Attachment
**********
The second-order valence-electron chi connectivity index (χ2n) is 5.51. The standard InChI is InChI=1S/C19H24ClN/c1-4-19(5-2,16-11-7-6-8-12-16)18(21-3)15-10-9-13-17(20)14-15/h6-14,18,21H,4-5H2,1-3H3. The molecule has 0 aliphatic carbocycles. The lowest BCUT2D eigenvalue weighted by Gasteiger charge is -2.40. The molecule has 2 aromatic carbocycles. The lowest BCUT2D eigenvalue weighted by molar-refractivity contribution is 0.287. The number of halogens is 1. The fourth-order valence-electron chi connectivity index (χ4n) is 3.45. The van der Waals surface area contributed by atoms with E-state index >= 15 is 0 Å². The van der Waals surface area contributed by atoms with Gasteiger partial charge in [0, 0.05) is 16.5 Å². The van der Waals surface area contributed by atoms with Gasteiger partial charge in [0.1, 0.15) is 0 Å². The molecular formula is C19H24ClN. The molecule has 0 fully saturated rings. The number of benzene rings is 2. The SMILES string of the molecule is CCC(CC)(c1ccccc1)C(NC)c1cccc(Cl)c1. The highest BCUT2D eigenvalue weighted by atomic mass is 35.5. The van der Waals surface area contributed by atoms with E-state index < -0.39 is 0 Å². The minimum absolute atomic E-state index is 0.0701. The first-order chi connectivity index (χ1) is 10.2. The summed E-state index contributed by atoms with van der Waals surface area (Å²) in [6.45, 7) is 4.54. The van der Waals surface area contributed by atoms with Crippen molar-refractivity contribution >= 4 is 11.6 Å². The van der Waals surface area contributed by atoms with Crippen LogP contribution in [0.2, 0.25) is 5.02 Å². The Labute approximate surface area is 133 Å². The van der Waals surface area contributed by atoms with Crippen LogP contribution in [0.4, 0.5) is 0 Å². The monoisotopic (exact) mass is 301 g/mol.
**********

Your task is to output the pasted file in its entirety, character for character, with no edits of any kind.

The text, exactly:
The second-order valence-electron chi connectivity index (χ2n) is 5.51. The standard InChI is InChI=1S/C19H24ClN/c1-4-19(5-2,16-11-7-6-8-12-16)18(21-3)15-10-9-13-17(20)14-15/h6-14,18,21H,4-5H2,1-3H3. The molecule has 0 aliphatic carbocycles. The lowest BCUT2D eigenvalue weighted by Gasteiger charge is -2.40. The molecule has 2 aromatic carbocycles. The lowest BCUT2D eigenvalue weighted by molar-refractivity contribution is 0.287. The number of halogens is 1. The fourth-order valence-electron chi connectivity index (χ4n) is 3.45. The van der Waals surface area contributed by atoms with E-state index >= 15 is 0 Å². The van der Waals surface area contributed by atoms with Gasteiger partial charge in [0, 0.05) is 16.5 Å². The van der Waals surface area contributed by atoms with Gasteiger partial charge in [0.1, 0.15) is 0 Å². The molecular formula is C19H24ClN. The molecule has 0 fully saturated rings. The number of benzene rings is 2. The SMILES string of the molecule is CCC(CC)(c1ccccc1)C(NC)c1cccc(Cl)c1. The highest BCUT2D eigenvalue weighted by atomic mass is 35.5. The van der Waals surface area contributed by atoms with E-state index < -0.39 is 0 Å². The minimum absolute atomic E-state index is 0.0701. The first-order chi connectivity index (χ1) is 10.2. The summed E-state index contributed by atoms with van der Waals surface area (Å²) in [6.45, 7) is 4.54. The van der Waals surface area contributed by atoms with Crippen molar-refractivity contribution >= 4 is 11.6 Å². The van der Waals surface area contributed by atoms with Crippen LogP contribution in [0.2, 0.25) is 5.02 Å². The Labute approximate surface area is 133 Å². The van der Waals surface area contributed by atoms with Crippen LogP contribution in [0.4, 0.5) is 0 Å². The monoisotopic (exact) mass is 301 g/mol.